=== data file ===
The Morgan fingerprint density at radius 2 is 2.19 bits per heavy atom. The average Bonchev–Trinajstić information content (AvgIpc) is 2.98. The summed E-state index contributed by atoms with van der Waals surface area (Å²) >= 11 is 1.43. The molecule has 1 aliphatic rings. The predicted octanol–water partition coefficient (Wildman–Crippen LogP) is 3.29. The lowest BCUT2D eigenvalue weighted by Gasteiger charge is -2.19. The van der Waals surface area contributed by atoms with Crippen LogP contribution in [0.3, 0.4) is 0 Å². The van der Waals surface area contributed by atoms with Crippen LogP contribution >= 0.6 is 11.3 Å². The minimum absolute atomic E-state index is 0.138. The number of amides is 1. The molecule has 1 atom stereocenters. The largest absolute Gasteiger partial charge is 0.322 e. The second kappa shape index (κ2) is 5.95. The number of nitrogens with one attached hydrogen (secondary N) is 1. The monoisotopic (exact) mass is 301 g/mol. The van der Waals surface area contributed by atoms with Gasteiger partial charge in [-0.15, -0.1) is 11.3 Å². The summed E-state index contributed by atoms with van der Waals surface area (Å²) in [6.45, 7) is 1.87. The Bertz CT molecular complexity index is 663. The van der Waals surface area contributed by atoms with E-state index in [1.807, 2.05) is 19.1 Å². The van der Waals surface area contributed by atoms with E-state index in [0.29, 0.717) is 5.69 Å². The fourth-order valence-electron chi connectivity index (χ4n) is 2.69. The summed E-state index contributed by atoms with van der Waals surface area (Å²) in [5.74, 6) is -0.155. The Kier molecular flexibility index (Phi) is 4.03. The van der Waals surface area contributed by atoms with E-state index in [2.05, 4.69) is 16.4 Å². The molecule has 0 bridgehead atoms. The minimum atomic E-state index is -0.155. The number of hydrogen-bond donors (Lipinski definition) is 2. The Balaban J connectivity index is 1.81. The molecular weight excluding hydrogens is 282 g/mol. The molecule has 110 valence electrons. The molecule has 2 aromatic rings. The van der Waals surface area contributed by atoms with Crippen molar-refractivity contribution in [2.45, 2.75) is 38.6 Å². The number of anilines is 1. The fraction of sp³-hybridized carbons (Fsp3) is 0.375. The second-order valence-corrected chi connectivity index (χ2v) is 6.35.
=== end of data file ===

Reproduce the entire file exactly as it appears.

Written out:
The Morgan fingerprint density at radius 2 is 2.19 bits per heavy atom. The average Bonchev–Trinajstić information content (AvgIpc) is 2.98. The summed E-state index contributed by atoms with van der Waals surface area (Å²) >= 11 is 1.43. The molecule has 1 aliphatic rings. The predicted octanol–water partition coefficient (Wildman–Crippen LogP) is 3.29. The lowest BCUT2D eigenvalue weighted by Gasteiger charge is -2.19. The van der Waals surface area contributed by atoms with Crippen LogP contribution in [0.3, 0.4) is 0 Å². The van der Waals surface area contributed by atoms with Crippen LogP contribution >= 0.6 is 11.3 Å². The minimum absolute atomic E-state index is 0.138. The number of amides is 1. The molecule has 1 atom stereocenters. The largest absolute Gasteiger partial charge is 0.322 e. The second kappa shape index (κ2) is 5.95. The number of nitrogens with one attached hydrogen (secondary N) is 1. The monoisotopic (exact) mass is 301 g/mol. The van der Waals surface area contributed by atoms with Gasteiger partial charge in [-0.15, -0.1) is 11.3 Å². The summed E-state index contributed by atoms with van der Waals surface area (Å²) in [6.45, 7) is 1.87. The Bertz CT molecular complexity index is 663. The van der Waals surface area contributed by atoms with E-state index in [1.807, 2.05) is 19.1 Å². The van der Waals surface area contributed by atoms with E-state index in [0.29, 0.717) is 5.69 Å². The fourth-order valence-electron chi connectivity index (χ4n) is 2.69. The summed E-state index contributed by atoms with van der Waals surface area (Å²) in [5.74, 6) is -0.155. The Kier molecular flexibility index (Phi) is 4.03. The van der Waals surface area contributed by atoms with E-state index in [2.05, 4.69) is 16.4 Å². The molecule has 0 bridgehead atoms. The minimum atomic E-state index is -0.155. The number of hydrogen-bond donors (Lipinski definition) is 2. The Balaban J connectivity index is 1.81. The molecular weight excluding hydrogens is 282 g/mol. The molecule has 110 valence electrons. The molecule has 2 aromatic rings. The van der Waals surface area contributed by atoms with Crippen molar-refractivity contribution in [2.45, 2.75) is 38.6 Å². The number of anilines is 1. The fraction of sp³-hybridized carbons (Fsp3) is 0.375. The second-order valence-corrected chi connectivity index (χ2v) is 6.35.